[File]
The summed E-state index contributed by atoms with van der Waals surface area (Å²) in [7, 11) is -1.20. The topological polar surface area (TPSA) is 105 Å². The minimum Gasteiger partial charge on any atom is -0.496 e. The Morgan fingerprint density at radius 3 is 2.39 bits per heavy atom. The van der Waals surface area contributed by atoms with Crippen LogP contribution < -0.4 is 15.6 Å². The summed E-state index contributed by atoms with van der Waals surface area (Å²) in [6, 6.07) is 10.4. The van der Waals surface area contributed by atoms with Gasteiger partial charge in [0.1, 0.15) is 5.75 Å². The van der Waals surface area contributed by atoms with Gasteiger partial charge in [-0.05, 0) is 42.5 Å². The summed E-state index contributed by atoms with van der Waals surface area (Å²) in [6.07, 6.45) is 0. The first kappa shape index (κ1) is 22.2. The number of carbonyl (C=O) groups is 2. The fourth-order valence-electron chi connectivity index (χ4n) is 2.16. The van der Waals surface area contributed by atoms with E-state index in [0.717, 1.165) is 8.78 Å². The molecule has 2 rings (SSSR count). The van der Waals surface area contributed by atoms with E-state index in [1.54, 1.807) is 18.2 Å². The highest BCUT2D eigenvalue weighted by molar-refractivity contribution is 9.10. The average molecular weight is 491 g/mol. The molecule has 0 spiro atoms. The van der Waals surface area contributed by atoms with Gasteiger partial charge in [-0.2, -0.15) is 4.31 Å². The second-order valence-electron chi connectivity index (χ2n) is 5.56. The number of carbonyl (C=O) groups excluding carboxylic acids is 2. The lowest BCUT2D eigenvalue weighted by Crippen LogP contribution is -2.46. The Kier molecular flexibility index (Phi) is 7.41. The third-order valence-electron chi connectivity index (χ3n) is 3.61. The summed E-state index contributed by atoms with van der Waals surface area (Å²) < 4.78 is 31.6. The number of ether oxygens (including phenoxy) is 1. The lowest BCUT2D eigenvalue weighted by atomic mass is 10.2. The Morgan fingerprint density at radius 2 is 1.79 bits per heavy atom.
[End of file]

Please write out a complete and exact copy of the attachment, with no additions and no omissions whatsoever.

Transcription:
The summed E-state index contributed by atoms with van der Waals surface area (Å²) in [7, 11) is -1.20. The topological polar surface area (TPSA) is 105 Å². The minimum Gasteiger partial charge on any atom is -0.496 e. The Morgan fingerprint density at radius 3 is 2.39 bits per heavy atom. The van der Waals surface area contributed by atoms with Crippen LogP contribution < -0.4 is 15.6 Å². The summed E-state index contributed by atoms with van der Waals surface area (Å²) in [6, 6.07) is 10.4. The van der Waals surface area contributed by atoms with Gasteiger partial charge in [0.1, 0.15) is 5.75 Å². The van der Waals surface area contributed by atoms with Gasteiger partial charge in [-0.05, 0) is 42.5 Å². The summed E-state index contributed by atoms with van der Waals surface area (Å²) in [6.07, 6.45) is 0. The first kappa shape index (κ1) is 22.2. The number of carbonyl (C=O) groups is 2. The fourth-order valence-electron chi connectivity index (χ4n) is 2.16. The van der Waals surface area contributed by atoms with E-state index in [0.717, 1.165) is 8.78 Å². The molecule has 2 rings (SSSR count). The van der Waals surface area contributed by atoms with E-state index in [1.54, 1.807) is 18.2 Å². The highest BCUT2D eigenvalue weighted by molar-refractivity contribution is 9.10. The average molecular weight is 491 g/mol. The molecule has 0 spiro atoms. The van der Waals surface area contributed by atoms with Gasteiger partial charge in [-0.2, -0.15) is 4.31 Å². The second-order valence-electron chi connectivity index (χ2n) is 5.56. The number of carbonyl (C=O) groups excluding carboxylic acids is 2. The lowest BCUT2D eigenvalue weighted by Crippen LogP contribution is -2.46. The Kier molecular flexibility index (Phi) is 7.41. The third-order valence-electron chi connectivity index (χ3n) is 3.61. The summed E-state index contributed by atoms with van der Waals surface area (Å²) < 4.78 is 31.6. The number of ether oxygens (including phenoxy) is 1. The lowest BCUT2D eigenvalue weighted by atomic mass is 10.2. The Morgan fingerprint density at radius 2 is 1.79 bits per heavy atom.